The staff of the US embassy in the Libyan capital Tripoli has been temporarily evacuated over security concerns.
The US embassy staff, including marine guards providing security to the embassy, have been transferred to Tunisia “due to the ongoing violence resulting from clashes between Libyan militias”.
Secretary of State John Kerry said there was a “real risk” to staff.
It comes amid fierce clashes between rival militias in the capital, with intense fighting at Tripoli airport.
Libya has been gripped by instability since the 2011 uprising, with swathes of Libya controlled by militias.
The US embassy in Tripoli was already operating on limited staffing. All remaining personnel were driven overland to Tunisia in the early hours of Saturday.
The US military said it had “assisted in the relocation” of embassy staff, using F-16 and MV-22 Osprey aircraft.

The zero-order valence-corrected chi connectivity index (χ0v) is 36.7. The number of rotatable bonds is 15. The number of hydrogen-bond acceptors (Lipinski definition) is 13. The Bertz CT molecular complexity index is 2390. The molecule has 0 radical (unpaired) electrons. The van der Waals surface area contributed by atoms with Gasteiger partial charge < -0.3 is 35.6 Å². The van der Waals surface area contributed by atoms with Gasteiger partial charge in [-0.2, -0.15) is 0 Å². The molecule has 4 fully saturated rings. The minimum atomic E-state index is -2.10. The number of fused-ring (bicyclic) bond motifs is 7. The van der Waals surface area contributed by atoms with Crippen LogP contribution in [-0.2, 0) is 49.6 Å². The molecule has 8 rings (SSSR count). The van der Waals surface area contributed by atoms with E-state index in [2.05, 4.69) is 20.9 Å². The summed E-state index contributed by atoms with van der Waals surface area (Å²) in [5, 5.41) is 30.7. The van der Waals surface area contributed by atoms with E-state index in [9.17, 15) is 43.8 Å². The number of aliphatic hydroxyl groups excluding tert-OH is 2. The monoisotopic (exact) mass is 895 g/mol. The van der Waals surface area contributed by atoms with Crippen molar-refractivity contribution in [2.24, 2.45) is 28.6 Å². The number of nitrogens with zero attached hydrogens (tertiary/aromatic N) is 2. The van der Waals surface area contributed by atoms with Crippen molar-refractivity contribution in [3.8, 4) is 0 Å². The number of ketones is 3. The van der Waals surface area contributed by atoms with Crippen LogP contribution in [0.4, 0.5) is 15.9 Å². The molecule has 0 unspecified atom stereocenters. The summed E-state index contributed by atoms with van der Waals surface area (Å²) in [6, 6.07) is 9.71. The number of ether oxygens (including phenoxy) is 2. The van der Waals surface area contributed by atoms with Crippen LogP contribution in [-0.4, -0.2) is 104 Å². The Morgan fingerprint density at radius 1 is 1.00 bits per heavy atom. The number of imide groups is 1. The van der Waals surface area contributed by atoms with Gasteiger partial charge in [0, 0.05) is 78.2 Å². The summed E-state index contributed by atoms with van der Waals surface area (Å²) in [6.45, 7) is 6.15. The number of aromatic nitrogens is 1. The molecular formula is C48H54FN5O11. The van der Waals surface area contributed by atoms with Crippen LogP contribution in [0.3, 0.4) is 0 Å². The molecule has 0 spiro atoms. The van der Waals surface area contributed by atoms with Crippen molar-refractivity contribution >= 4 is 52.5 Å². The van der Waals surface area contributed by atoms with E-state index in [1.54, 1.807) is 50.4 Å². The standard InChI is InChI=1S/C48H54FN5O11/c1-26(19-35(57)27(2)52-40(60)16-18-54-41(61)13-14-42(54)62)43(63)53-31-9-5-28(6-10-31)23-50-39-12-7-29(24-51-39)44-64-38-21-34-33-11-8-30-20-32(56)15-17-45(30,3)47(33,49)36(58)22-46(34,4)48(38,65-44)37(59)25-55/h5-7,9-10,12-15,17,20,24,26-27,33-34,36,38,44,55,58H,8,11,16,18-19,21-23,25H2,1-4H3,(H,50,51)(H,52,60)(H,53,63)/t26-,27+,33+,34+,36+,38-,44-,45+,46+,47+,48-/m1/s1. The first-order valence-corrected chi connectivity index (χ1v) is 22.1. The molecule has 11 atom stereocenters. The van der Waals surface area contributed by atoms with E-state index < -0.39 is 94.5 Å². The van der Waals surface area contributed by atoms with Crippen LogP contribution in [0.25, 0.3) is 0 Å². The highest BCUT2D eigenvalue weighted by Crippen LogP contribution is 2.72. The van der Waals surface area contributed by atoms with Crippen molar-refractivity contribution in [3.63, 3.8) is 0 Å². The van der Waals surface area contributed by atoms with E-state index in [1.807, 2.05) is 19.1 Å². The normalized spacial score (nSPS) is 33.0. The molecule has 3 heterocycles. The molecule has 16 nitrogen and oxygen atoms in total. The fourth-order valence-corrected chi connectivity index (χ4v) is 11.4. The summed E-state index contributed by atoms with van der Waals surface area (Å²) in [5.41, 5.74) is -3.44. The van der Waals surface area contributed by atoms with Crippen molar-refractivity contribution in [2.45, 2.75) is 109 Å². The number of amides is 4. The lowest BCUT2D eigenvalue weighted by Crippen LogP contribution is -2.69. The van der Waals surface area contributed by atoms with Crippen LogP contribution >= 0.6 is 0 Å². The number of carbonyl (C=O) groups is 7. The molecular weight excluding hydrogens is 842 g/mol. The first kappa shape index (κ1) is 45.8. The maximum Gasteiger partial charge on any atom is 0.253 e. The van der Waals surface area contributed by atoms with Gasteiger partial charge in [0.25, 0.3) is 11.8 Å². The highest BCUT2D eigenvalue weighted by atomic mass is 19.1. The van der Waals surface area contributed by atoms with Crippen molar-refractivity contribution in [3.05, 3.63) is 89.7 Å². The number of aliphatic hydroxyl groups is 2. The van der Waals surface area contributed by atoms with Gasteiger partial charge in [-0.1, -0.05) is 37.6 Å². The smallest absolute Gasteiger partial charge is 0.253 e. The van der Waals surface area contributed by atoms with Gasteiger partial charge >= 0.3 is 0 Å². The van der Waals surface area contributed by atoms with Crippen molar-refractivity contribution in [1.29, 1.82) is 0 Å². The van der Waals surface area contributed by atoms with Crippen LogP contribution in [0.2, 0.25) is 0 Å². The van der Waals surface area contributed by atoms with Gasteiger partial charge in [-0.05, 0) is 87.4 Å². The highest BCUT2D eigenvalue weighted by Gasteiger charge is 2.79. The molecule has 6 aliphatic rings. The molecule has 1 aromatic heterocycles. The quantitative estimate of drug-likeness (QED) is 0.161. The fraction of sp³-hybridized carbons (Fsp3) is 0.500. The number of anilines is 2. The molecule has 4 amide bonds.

It said the five-hour operation was “conducted without incident”.
State department spokeswoman Marie Harf said the withdrawal “underscored the Obama administration’s concern about the heightened risk to American diplomats abroad”.
Marie Harf said that fighting between rival armed groups was taking place “in very close proximity” to the US embassy in the capital.
The state department has also urged US nationals not to go to Libya.
It is the second time in more than three years that the US has closed its embassy in Libya.
Turkey has also withdrawn some 700 members of staff from Libya, Secretary of State John Kerry said.
Earlier this week, the UN also announced it was withdrawing all its staff from Libya.
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